Our next adventure took us out to the Imperial Sand Dunes, in the desert to the east of San Diego. If you’ve ever driven Interstate 8 from San Diego to Arizona, this is the area of endless sand which draws tens of thousand of dune buggy enthusiasts. We were meeting friends who brought the ultimate dune buggies: their Arabian endurance horses. As we waited for our last members, Lynne, Cristy and Amy, to arrive at our shoot location, helping our “models” get dressed in Native Costume, the Park Rangers drove up, wanting to know if we had permits. Now, it’s their park and it’s their job to know what’s going on, but none of us knew anything about permits because Lynne was the one who had set the whole thing up … and she wasn’t there yet. So we all passed the buck, chatted with them and asked them as many questions about “sandrails” (as the dune buggies are called) as they asked about horses and photography. I wondered if they were just curious about the novelty of two horses going out on the dunes, and 10 women with cameras following them. It was quite a sight! I did see one of the rangers surreptitiously pull out his point-and-shoot to take a beauty shot of one of the horses. I asked him if he’d like to pose, but he demurred.
You just don’t realize how difficult the fine sand is to walk in until you drape 20 pounds of cameras on your shoulders and strike off across the dunes. Believe me, it looks a lot easier in the movies! My hat is off to our riders and their horses: we were having a hard enough time just walking, and they cantered across the ridges and saddles several times.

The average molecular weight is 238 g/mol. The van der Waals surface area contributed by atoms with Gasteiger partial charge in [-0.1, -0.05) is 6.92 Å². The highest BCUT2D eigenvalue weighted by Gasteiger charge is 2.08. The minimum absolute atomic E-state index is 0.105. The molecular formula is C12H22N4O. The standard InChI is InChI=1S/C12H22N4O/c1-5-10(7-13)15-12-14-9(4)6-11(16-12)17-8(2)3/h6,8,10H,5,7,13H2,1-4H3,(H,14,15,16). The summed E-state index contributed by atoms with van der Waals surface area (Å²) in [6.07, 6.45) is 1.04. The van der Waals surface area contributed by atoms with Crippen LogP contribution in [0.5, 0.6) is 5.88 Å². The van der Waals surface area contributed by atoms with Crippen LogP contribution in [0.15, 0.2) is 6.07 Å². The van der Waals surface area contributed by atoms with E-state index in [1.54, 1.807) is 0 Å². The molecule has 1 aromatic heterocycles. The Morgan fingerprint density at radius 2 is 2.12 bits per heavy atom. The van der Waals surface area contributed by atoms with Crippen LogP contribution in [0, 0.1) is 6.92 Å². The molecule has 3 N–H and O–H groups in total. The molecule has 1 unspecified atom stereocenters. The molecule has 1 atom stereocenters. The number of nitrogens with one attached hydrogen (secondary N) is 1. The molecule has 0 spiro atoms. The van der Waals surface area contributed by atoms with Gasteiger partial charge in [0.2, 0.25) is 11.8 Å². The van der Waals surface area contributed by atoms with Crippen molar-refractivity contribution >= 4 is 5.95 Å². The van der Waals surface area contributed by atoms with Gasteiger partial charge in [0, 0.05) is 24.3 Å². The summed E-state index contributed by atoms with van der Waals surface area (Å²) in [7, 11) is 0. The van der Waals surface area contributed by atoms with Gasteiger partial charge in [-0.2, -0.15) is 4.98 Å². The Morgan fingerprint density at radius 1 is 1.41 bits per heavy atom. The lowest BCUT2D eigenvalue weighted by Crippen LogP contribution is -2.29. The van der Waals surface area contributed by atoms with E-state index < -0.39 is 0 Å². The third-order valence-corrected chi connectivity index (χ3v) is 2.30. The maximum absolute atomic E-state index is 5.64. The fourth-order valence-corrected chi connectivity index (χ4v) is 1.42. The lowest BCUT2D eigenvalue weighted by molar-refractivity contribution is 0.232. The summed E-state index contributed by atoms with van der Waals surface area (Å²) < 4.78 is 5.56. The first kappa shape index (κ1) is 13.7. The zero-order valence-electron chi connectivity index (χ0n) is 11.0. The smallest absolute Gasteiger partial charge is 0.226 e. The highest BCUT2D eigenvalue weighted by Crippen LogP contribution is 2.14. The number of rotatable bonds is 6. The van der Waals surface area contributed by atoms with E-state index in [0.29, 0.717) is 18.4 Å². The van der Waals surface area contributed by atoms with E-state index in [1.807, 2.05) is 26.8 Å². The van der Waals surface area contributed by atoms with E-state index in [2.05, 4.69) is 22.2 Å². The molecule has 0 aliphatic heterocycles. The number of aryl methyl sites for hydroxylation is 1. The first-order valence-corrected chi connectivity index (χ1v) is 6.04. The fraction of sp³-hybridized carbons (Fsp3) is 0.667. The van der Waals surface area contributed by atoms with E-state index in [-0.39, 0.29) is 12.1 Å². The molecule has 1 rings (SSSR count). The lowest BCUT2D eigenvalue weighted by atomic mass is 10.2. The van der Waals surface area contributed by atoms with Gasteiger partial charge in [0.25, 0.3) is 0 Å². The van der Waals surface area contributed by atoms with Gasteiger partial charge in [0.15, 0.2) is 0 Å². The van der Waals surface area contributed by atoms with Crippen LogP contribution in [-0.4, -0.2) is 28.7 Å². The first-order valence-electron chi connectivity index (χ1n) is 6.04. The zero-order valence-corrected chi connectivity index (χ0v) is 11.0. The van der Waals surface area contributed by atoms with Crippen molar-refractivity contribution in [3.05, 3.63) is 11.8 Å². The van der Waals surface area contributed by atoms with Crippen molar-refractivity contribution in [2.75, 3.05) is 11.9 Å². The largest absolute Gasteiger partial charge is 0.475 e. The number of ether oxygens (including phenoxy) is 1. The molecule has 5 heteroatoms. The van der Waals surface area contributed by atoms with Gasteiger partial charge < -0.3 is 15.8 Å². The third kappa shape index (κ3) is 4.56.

The sandrail drivers were just as curious as the rangers had been, and were courteous enough to give the horses wide berth on the dunes we were shooting on. Once we were done with the horses, they showed off for us, running along the dune ridges right in front of the sunset.
Our last day together, we descended on the San Diego Zoo. We split into groups and vanished into the wilderness. We’d been planning to leave before rush hour, but that idea vanished in the course of various cell phone calls and text messages as we spied tiger cubs, hippos, and meerkats, and obsessed on photographing flamingos. We finally posed for a last group photo, which we dedicated to our friend and missing member Susan Sexton, who is undergoing cancer treatment in Phoenix. Get well soon, Susan!
Back Row: Me, Mary Cornelius, Mary Cobb, Karin Naimark, Kim Vickrey, Darlene Wohlart
Front Row: Cristy Cumberworth, Lynne Glazer, Amy Cody
We had our last dinner together at the fabulous Peohe’s on Coronado. When Axel and I lived on Coronado, Peohe’s was one of our favorite restaurants, and it’s only gotten better. We enjoyed great food, great service, and the incomparable view of the San Diego skyline. A great end to a fun week!
Oh, and here’s a gallery of photos from the week!